Ticket transfer

With transfers, a process can temporarily hand off its tickets to another process. This ability is especially useful in a client/server setting, where a client process sends a message to a server asking it to do some work on the client’s behalf.

Ticket inflation

With inflation, a process can temporarily raise or lower the number of tickets it owns. In an environment where a group of processes trusts one another; if a process needs more CPU time, it can boost its ticket value as a way to reflect that need to the system.

Implementation

All you need is a random number generator to pick the winning ticket, a data structure to track the processes​ of the system (e.g., a list), and the total number of tickets.

The Linux Completely Fair Scheduler (CFS)

To achieve its efficiency goals, CFS aims to spend very little time making scheduling decisions. Its goal is to fairly divide a CPU evenly among all competing processes. It does so through a simple counting-based technique known as virtual runtime (vruntime).

As each process runs, it accumulates `vruntime`. In the most basic case, each process’s `vruntime` increases at the same rate, in proportion with physical time. When a scheduling decision occurs, CFS will pick the process with the lowest `vruntime` to run next.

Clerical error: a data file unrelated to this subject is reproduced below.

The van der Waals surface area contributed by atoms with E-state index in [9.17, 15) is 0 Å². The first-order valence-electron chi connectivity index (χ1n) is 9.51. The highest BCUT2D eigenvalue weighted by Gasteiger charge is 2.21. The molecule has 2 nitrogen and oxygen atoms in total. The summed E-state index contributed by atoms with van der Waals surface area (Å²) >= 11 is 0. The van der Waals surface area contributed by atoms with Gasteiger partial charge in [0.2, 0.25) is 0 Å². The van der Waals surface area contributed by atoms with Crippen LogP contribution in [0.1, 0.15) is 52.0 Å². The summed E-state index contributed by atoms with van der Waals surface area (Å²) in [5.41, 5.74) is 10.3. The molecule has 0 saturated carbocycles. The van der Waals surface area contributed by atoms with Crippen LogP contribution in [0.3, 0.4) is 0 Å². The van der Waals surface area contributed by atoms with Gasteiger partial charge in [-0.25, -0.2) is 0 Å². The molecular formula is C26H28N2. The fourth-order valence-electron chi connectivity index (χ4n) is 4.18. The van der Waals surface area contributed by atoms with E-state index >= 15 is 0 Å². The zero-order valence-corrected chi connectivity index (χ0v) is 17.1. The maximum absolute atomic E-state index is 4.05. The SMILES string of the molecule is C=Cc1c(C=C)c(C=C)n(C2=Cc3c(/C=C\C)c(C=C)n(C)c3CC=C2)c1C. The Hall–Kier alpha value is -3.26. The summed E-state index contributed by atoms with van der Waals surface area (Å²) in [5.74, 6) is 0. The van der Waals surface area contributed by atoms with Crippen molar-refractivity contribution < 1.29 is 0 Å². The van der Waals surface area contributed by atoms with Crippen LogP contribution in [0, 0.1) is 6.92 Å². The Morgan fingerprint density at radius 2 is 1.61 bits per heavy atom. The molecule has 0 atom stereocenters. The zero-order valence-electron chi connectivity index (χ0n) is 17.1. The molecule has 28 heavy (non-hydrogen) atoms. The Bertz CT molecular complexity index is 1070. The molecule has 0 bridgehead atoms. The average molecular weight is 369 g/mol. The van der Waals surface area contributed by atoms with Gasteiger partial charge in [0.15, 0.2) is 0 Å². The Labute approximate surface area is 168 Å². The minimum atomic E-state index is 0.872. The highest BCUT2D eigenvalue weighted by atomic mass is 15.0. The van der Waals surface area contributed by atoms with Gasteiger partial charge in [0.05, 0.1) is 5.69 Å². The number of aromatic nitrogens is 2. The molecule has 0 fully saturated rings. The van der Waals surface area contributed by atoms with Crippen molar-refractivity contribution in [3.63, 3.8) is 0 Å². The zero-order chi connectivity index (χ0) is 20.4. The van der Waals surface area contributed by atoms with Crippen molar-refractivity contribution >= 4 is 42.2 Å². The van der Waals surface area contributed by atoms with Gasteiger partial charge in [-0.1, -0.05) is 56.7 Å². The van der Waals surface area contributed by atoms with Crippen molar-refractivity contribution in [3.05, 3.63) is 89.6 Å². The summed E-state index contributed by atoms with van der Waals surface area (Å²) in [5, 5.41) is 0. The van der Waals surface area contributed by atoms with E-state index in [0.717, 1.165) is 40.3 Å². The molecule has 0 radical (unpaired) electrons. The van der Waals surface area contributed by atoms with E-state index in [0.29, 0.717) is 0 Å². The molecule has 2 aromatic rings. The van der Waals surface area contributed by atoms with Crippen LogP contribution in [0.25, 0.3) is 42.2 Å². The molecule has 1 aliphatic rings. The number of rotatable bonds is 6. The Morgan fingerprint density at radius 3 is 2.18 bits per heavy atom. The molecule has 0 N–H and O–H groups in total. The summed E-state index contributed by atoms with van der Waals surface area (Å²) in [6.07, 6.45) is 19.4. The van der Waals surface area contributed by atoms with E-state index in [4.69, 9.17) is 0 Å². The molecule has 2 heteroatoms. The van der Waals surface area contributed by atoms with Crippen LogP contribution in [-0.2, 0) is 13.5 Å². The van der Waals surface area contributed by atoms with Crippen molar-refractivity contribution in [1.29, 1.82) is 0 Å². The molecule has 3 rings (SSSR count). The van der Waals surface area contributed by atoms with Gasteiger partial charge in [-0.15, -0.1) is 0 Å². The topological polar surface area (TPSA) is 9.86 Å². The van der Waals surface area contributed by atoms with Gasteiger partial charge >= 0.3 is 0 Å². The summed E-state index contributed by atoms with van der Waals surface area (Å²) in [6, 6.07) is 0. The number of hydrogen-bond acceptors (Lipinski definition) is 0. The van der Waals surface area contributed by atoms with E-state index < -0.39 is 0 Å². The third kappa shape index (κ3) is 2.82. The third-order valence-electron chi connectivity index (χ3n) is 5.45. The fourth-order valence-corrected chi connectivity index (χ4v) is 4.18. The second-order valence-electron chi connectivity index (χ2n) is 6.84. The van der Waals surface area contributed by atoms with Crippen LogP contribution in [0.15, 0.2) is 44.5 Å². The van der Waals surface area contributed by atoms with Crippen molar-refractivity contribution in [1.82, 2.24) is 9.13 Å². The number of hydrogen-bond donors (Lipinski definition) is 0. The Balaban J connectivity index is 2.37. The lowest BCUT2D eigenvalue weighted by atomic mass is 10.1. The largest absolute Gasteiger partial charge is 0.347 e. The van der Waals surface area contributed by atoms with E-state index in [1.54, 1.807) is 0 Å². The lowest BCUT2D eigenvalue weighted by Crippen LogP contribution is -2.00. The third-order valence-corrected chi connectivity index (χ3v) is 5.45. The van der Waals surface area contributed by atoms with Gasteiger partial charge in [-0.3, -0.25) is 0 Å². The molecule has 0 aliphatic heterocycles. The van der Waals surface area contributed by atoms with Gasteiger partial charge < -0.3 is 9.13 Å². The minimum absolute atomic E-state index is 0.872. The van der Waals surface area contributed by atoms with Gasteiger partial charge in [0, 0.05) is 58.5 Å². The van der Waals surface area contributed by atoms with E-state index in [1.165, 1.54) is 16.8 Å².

Weighting

CFS also enables controls over process priority through the nice level of a process. A positive nice value imply lower priority and negative value imply higher priority; when you’re too nice, you just don’t get as much (scheduling) attention. CFS maps the nice value of each process to a `weight`:

`static const int prio_to_weight[40] = {/* -20 */ 88761, 71755, 56483, 46273, 36291};`

One major focus of CFS is efficiency, aka. find the next job to run as quickly as possible. It addresses this by keeping processes in a red-black tree.

## Multi-CPU-based rules

Hardware caches

The problem with multi-CPU scheduling lies with hardware caches.

Hardware caches based on locality, temporal locality and spatial locality. For temporal locality: if a piece of data is accessed, it is likely to be accessed again in the near future. For spatial locality, if a program accesses a data item at address x, it is likely to access data items near x.